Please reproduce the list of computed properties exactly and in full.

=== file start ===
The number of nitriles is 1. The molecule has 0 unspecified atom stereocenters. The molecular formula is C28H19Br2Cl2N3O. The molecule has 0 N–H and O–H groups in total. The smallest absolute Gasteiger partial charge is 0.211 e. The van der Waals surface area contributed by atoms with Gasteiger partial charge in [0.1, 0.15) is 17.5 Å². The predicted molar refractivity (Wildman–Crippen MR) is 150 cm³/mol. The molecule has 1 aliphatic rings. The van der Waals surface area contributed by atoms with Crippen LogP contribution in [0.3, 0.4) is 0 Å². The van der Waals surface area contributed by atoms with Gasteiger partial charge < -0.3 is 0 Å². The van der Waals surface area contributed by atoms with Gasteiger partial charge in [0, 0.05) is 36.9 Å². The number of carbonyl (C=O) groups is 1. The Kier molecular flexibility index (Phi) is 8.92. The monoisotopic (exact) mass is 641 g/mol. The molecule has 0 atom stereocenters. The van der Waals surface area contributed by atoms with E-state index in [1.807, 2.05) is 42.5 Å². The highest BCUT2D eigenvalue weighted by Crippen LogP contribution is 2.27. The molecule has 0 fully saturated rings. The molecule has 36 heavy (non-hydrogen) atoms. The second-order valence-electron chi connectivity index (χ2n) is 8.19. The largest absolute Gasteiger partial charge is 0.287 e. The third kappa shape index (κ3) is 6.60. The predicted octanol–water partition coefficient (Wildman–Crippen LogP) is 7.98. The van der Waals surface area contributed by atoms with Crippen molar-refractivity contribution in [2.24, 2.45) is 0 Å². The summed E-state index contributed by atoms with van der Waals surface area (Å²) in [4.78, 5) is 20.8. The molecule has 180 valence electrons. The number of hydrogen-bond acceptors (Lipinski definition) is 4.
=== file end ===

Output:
The number of nitriles is 1. The molecule has 0 unspecified atom stereocenters. The molecular formula is C28H19Br2Cl2N3O. The molecule has 0 N–H and O–H groups in total. The smallest absolute Gasteiger partial charge is 0.211 e. The van der Waals surface area contributed by atoms with Gasteiger partial charge in [0.1, 0.15) is 17.5 Å². The predicted molar refractivity (Wildman–Crippen MR) is 150 cm³/mol. The molecule has 1 aliphatic rings. The van der Waals surface area contributed by atoms with Crippen LogP contribution in [0.3, 0.4) is 0 Å². The van der Waals surface area contributed by atoms with Gasteiger partial charge < -0.3 is 0 Å². The van der Waals surface area contributed by atoms with Gasteiger partial charge in [0, 0.05) is 36.9 Å². The number of carbonyl (C=O) groups is 1. The Kier molecular flexibility index (Phi) is 8.92. The monoisotopic (exact) mass is 641 g/mol. The molecule has 0 atom stereocenters. The van der Waals surface area contributed by atoms with E-state index in [1.807, 2.05) is 42.5 Å². The highest BCUT2D eigenvalue weighted by Crippen LogP contribution is 2.27. The molecule has 0 fully saturated rings. The molecule has 36 heavy (non-hydrogen) atoms. The second-order valence-electron chi connectivity index (χ2n) is 8.19. The largest absolute Gasteiger partial charge is 0.287 e. The third kappa shape index (κ3) is 6.60. The predicted octanol–water partition coefficient (Wildman–Crippen LogP) is 7.98. The van der Waals surface area contributed by atoms with Crippen molar-refractivity contribution in [2.24, 2.45) is 0 Å². The summed E-state index contributed by atoms with van der Waals surface area (Å²) in [4.78, 5) is 20.8. The molecule has 180 valence electrons. The number of hydrogen-bond acceptors (Lipinski definition) is 4.